RANDOLPH AIR FORCE BASE, Texas —
Airmen and civilian employees who use computers at Randolph will soon be part of the Air Force Network, a change that will provide each Air Force employee with a unique e-mail address they will keep throughout their career.
The process to move Randolph from its local network to the AFNet, called the Active Directory and Exchange migration effort, will begin next month.
"Since February of last year we have been advising the base of what's going to happen," said Tomm Sutherland, 902nd Communications Squadron information technology project manager. "ADX is back on track and we will recommence the migration on Oct. 18."
Mr. Sutherland said most of the ADX migration at Randolph will take about nine weeks and the work will be completed in phases. The 902nd CS will be the first squadron affected by the migration.
"We will work our way through all the organizations, including all the tenants, until they are all fully migrated," he said.
For most Randolph computer customers, the migration will be relatively uneventful, except for some e-mail messages and pop-up instructions. The only things asked of users are to follow those instructions and keep their electronic mailboxes within their limits.
"That's an important part of this migration - getting those mailboxes down," Mr. Sutherland said.
Presently, mailbox sizes range from more than one gigabyte down to 50 megabytes for normal users. Under ADX, senior decision makers will see the size of their mailboxes limited to one gigabyte, mid-level support staff will have their boxes limited to 500 MB and normal users' mailboxes will double in size to 100 MB, Mr. Sutherland said.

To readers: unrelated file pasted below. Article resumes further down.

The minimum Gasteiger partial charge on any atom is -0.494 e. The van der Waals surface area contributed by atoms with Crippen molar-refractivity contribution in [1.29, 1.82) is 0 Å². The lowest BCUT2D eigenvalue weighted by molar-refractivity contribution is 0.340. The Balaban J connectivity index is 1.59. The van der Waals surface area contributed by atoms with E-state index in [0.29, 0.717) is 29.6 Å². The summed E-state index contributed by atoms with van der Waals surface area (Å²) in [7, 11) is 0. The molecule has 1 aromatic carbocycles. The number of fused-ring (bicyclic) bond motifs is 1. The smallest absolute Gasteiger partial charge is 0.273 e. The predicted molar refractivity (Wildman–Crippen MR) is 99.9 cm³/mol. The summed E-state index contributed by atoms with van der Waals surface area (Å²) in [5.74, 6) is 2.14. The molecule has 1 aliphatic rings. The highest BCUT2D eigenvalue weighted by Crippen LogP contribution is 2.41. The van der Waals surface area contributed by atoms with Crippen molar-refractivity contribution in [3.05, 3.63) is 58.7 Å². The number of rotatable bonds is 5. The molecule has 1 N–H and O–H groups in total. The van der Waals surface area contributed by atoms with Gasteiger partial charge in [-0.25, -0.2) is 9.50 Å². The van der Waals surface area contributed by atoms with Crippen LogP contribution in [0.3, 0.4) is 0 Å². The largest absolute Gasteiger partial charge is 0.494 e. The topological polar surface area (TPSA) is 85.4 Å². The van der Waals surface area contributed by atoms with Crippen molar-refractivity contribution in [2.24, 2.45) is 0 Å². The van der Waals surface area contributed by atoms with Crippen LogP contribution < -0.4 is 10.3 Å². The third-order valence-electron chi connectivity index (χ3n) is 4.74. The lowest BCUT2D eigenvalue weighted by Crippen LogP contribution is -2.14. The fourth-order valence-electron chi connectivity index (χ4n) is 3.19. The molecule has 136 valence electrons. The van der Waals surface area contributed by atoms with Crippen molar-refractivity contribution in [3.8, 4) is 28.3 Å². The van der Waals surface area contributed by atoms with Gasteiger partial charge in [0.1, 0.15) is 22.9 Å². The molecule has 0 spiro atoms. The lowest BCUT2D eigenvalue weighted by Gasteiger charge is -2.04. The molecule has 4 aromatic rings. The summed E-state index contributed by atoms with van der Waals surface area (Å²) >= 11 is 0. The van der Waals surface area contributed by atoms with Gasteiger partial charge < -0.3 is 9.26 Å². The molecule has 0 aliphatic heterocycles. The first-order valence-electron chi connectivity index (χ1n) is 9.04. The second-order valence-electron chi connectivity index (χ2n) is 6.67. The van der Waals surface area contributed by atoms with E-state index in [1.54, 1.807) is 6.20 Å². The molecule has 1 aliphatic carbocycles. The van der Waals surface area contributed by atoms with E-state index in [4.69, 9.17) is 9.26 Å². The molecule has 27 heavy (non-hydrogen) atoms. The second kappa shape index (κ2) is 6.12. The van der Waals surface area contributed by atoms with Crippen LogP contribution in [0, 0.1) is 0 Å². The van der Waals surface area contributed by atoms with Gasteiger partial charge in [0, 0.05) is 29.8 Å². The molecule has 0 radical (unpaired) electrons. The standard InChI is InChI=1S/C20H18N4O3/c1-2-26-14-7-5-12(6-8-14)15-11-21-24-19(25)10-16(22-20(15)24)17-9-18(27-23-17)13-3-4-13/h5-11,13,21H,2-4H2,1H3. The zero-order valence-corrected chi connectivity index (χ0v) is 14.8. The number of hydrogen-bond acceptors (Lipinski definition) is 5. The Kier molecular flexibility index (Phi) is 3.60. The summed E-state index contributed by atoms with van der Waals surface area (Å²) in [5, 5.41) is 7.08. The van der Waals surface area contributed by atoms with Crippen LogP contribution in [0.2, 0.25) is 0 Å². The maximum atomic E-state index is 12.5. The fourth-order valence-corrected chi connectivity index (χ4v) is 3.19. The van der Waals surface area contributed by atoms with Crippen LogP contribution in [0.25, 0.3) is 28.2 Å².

"There will be a larger network, with many more users, so we have to limit size," he said.
Mr. Sutherland said all e-mail accounts, computer logons and computer accounts will be part of the AFNet domain by mid-December. Functional systems such as SharePoint will be migrated later, but everything will be on AFNet by May.
Keesler and Lackland Air Force Bases are already migrated to the new domain, but eventually every base in the Air Force will be part of the network.
Mr. Sutherland said Airmen won't have to apply for new accounts when they start assignments at different bases, resulting in more convenience and productivity. All they will need are their common access cards.
"It can take two weeks or more to get e-mail and user accounts at a new base or temporary duty location," he said. "Now, as long as the base has been migrated (to AFNet), an Airman won't have to wait. The Airman can plug into any CAC-enabled computer and immediately start to work. That will increase productivity."
The migration replaces the current firstname.lastname@example.org with the email@example.com e-mail address. If more than one person has the same first and last name, the address will be firstname.lastname@example.org.
Any personnel who have questions about the migration can call the 902nd CS communications focal point at 652-2015, option 6, or contact their unit's client support technician. A team from Scott AFB, Ill., and Peterson AFB, Colo., will be on hand during the process. Scott AFB is the site where maintenance will be performed and e-mail accounts will be serviced.
"There will be broken glass, but we'll have a team to clean it up," Mr. Sutherland said. "They will be on-site for us."
In addition to more convenience and productivity and an increase in e-mail capacity for most users, the Air Force Net will offer other advantages, he said.
"It will be easier to maintain accounts since there will only be one database of accounts," Mr. Sutherland said. "It also increases security."